I ignored her. I felt the moon mocking me from the sky. She called me again and approached, I walked in the other direction, father down-- all I wanted to do was cry. Cry because of all the potential lost. All of the story telling I would never tell. All the pictures I would never imagine. For the first time since the deployment I questioned God why he would place me into that position. What good would I do from behind a computer? I would rather live the grunt's life than become a FOBBIT-- a fat hobbit who's stuck on the FOB. Don't I have better talents than this God? Don't I know how to operate a camera?

Press release editor. Press release editor. Those words wouldn't leave my head.

I couldn't escape that moon, that eye laughing at me from the night. So I just stood under it and cried. I cried for the lost months I hadn't even lived yet. I cried for lost opportunities.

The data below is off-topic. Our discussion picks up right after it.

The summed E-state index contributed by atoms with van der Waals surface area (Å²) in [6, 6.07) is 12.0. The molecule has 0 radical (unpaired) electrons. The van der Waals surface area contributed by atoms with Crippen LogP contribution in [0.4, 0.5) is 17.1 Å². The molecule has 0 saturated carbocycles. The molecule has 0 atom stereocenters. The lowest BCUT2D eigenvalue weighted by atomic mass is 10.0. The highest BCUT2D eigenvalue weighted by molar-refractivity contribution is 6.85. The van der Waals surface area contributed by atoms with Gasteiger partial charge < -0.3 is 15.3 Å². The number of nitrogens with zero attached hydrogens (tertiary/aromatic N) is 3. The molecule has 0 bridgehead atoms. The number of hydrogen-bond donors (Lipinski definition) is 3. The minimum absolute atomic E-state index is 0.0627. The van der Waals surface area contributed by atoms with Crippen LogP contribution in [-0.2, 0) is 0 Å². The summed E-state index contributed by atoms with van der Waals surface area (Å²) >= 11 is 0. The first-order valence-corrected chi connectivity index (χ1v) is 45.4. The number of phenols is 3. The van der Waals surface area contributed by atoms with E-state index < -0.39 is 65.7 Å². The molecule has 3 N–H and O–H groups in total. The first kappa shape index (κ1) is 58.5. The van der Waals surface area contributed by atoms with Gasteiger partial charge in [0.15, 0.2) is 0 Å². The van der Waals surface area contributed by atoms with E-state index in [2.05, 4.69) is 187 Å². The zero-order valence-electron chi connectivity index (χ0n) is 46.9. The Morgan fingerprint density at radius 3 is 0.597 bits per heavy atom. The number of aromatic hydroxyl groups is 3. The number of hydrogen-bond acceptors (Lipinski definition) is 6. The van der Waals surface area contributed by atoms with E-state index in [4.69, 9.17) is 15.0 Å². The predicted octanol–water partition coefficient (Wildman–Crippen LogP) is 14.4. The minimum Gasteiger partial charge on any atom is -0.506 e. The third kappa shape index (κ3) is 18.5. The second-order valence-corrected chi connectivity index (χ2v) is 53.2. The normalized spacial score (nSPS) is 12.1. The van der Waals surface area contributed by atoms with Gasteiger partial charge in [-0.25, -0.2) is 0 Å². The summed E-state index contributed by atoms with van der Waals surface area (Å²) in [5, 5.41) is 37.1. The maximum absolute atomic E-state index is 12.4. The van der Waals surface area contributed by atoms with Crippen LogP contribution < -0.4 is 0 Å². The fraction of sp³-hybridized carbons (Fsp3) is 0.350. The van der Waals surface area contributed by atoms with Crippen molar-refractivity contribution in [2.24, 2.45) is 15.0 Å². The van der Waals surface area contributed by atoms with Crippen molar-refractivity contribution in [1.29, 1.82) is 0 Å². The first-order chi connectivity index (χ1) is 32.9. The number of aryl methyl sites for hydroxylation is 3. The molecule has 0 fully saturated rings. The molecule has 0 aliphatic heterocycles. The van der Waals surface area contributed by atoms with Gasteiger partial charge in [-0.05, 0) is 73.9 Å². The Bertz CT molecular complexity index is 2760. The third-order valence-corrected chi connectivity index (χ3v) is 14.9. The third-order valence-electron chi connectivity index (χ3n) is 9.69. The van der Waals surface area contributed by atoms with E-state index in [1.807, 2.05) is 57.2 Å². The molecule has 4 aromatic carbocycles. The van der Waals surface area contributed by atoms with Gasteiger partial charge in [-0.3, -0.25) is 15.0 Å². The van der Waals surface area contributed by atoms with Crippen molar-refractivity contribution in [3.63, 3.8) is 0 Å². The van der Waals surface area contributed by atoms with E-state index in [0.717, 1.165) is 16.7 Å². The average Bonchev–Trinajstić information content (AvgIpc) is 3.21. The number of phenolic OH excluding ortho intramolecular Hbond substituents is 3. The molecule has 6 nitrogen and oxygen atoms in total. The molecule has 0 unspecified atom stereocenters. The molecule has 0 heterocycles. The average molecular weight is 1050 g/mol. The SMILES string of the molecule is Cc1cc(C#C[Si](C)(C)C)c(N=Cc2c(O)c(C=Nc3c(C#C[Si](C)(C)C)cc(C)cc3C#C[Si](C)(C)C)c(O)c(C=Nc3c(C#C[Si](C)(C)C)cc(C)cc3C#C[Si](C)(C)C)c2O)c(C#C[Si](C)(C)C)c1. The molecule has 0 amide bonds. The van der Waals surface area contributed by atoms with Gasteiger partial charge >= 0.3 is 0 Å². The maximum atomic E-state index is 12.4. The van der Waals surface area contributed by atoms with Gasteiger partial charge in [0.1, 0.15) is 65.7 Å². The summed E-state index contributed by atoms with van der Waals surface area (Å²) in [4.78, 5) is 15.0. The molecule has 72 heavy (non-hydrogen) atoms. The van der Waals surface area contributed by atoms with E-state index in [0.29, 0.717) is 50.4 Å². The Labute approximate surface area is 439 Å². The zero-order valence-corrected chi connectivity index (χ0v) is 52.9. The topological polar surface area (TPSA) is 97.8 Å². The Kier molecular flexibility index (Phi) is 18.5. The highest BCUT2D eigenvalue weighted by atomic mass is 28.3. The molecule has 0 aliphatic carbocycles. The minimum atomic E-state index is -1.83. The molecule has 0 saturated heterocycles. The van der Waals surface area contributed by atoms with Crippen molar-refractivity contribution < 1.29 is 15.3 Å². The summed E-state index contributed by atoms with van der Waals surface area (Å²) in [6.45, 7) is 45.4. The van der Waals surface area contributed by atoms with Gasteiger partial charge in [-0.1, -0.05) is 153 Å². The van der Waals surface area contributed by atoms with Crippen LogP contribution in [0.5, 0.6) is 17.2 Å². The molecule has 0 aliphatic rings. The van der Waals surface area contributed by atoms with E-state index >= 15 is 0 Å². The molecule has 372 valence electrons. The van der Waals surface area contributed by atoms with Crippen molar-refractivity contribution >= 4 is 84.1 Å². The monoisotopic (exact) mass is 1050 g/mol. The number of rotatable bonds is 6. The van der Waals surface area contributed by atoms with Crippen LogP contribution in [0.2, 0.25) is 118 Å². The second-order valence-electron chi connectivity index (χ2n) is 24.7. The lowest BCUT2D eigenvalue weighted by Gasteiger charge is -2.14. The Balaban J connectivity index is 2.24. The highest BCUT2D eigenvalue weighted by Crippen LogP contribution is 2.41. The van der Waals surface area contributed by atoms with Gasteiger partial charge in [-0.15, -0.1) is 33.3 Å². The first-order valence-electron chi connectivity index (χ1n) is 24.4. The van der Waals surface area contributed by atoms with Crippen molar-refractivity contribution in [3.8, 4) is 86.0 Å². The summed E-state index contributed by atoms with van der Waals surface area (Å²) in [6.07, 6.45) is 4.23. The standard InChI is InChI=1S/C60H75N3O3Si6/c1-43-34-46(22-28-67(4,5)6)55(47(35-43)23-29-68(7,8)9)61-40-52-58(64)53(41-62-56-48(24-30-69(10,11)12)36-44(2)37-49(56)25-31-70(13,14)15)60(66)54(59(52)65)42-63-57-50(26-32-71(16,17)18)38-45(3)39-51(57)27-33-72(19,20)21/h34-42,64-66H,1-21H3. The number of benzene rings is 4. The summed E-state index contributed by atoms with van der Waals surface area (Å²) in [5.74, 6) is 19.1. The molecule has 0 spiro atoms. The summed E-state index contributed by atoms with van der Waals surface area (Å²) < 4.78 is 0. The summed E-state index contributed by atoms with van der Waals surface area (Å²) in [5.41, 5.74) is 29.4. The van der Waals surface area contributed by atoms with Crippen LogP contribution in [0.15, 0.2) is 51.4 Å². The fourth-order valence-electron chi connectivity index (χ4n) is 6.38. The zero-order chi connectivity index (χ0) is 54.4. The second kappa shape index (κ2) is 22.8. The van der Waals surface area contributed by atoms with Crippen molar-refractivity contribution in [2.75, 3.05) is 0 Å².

Then I heard Lieutenant Glaubach say, "I know you're upset but that doesn't mean you can just ignore everyone."

I wouldn't face her for the first second, but then I remembered where we are. This is Iraq. This isn't the comfort of Army Reserve anymore.

"I didn't anyone to see me like this." I sounded aweful. I sounded like a large child who'd been denied his toy.

"I was ordered to come here and talk to you." She sounded brash, her words softened once she saw the tears on my face.

"I'm sorry. I don't want to talk right now. I want to think things over."

"Tell me what you're thinking." It wasn't a suggestion. It was an order.

"I was afraid of this. I was afraid of getting pigeon-holed into an office and never get to go out."

"I understand you're upset, but you're a staff sergeant now, and unfortunately the main word there is staff. You just got promoted, and sure the pay is nice, but the job changes."

I stood at parade rest, trying to regain whatever scraps of military bearings and self respect I had thrown out by running off from everyone.

"You can relax," she said. "I'm not yelling at you."